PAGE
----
Like its sister services, the Army is counting on significant savings from acquisition reforms introduced by Perry, most of which focus on streamlining procurement, eliminating burdensome regulations and military specifications, and buying more commercial, off-the-shelf products and services. The Pentagon has also launched a major effort to save money and reduce personnel overhead by privatizing support operations.
While proponents have optimistically projected savings of 15 percent to 30 percent from streamlining and privatization, most officials concede that it is still far too early to say whether acquisition reforms will live up to expectations. The problem, say a number of budget experts, is that the Defense Department continues to calculate its acquisition costs using extremely optimistic figures for weapons cost growth. The General Accounting Office, for instance, estimates that the Pentagon's procurement plan will fall $60 billion short.
Nor do Army officials see the push for privatization as a cure-all. "I'm not for privatization for its own sake, but I am for competition," says Reimer. "Where we can prove privatizing a function is more efficient and can save us force structure, and where it will not erode a core capability we need to retain in the uniformed ranks, we ought to adopt it. That doesn't mean, however, that we should rush to privatize all our operations. Our really top-notch, in-house workforce should also be given a chance to compete and prove their efficiency."
One area where Army officials hope to reap major savings and efficiencies is in logistics and support operations. The service recently adopted a new supply model that moves away from the old practice of stockpiling spare parts at every operational level, adopting instead a more transportation-dependent system that exploits the "next day delivery" made famous by such commercial companies as Federal Express and United Parcel Service.
"In concentrating on our logistics operations, we used the theory of bank robber Willie Sutton: You go where the money is," says Reimer. In studying the commercial marketplace, the Army discovered that the best companies were turning over their supply inventories four or five times a year, versus once every four or five years in the Army's case.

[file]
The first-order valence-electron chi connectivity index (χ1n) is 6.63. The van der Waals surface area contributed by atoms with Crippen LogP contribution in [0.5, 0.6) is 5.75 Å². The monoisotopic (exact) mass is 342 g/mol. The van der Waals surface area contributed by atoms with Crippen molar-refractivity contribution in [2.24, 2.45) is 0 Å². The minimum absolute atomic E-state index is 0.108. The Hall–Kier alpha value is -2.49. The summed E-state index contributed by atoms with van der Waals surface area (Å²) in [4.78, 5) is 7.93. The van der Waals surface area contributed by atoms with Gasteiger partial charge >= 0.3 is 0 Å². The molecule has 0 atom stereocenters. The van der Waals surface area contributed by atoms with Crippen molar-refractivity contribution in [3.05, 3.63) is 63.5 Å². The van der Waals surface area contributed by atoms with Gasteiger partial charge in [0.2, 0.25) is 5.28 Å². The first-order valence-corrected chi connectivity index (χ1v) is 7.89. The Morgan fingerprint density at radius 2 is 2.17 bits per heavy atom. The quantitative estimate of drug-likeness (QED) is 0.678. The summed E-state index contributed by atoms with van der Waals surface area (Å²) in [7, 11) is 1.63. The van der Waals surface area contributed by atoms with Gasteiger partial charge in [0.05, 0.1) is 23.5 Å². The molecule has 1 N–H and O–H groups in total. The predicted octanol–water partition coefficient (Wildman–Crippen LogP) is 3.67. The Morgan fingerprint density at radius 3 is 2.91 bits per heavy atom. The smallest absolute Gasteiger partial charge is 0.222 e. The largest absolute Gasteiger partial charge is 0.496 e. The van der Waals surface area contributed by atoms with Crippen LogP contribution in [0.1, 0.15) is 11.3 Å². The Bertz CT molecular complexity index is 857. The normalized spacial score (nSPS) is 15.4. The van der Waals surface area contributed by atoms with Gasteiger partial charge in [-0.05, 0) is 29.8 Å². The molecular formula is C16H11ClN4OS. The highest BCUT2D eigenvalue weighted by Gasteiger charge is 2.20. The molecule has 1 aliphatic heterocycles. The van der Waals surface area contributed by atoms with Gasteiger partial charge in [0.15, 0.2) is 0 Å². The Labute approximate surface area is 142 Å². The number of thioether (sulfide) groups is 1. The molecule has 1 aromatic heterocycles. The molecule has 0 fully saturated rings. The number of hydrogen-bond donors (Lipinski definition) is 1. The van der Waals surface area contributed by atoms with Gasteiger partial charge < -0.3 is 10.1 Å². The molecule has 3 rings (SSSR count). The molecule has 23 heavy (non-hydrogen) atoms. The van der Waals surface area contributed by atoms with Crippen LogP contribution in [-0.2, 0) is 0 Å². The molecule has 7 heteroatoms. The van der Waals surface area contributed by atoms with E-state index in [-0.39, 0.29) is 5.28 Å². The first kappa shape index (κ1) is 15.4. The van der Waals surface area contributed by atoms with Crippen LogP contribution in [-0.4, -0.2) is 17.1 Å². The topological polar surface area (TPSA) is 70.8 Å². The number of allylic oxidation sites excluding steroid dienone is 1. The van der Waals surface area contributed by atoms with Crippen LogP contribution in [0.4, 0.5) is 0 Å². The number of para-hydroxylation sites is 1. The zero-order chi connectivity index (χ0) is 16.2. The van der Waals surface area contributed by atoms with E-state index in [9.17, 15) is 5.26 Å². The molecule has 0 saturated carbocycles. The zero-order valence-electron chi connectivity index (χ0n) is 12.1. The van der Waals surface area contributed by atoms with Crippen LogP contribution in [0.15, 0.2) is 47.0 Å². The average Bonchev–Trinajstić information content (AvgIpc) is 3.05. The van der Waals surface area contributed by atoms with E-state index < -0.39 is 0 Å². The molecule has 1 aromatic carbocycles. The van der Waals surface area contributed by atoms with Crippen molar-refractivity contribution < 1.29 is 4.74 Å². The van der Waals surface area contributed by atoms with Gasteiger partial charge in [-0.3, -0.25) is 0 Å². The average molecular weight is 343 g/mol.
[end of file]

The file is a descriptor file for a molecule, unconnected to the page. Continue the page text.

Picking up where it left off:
"So we're moving toward the civilian, transportation-based model, where we no longer rely on large mountains of spare parts, but rather on rapid transportation to get the parts to the people who need them on time," says Reimer. To make the transition, the Army has begun investing heavily in new technologies that help logisticians track spare parts and which provide near total visibility of the Army supply chain.
Like most Pentagon officials, Reimer has been somewhat less encouraged by the amount of money the services saved in three painful rounds of base closures. Last year, for instance, the GAO used the Pentagon's own figures to conclude that from 1996 to 2001, savings from base closings and force reductions would be more than offset by more than $21 billion worth of increases in military pay, family housing and other "quality of life" improvements.
"Savings have accrued from us no longer having to run those bases, and we've plowed them back into running the Army. However, I would agree that there were some predictions of savings from base closure that we never realized," says Reimer, who points to the unanticipated cost of environmental cleanup at many bases as a major reason for the discrepancy. As for putting savings toward quality-of-life improvements versus modernization, he is unapologetic.
"We approached the entire drawdown with the basic philosophy that people are our bottom line, and we were determined to take care of both the Army people who left, and those who stayed. That meant mortgaging our modernization plan a little bit," says Reimer. While much of the focus has been on pay raises and construction of family housing, Reimer says the Army's concern for its people is equally evident in smaller steps.
"In Bosnia, we learned that if you don't cover the home front the soldiers don't perform well, so we paid a lot of attention to taking care of those families in Germany," says Reimer. "Or it can be small things, like not training on weekends or stopping work at 3:30 in the afternoon on Thursdays at Fort Hood, Texas, so soldiers can see their kids and have dinner with their families. That focus on quality of life is terribly important, because the Army has missed a lot of dinners in the last few years."
January 1, 1997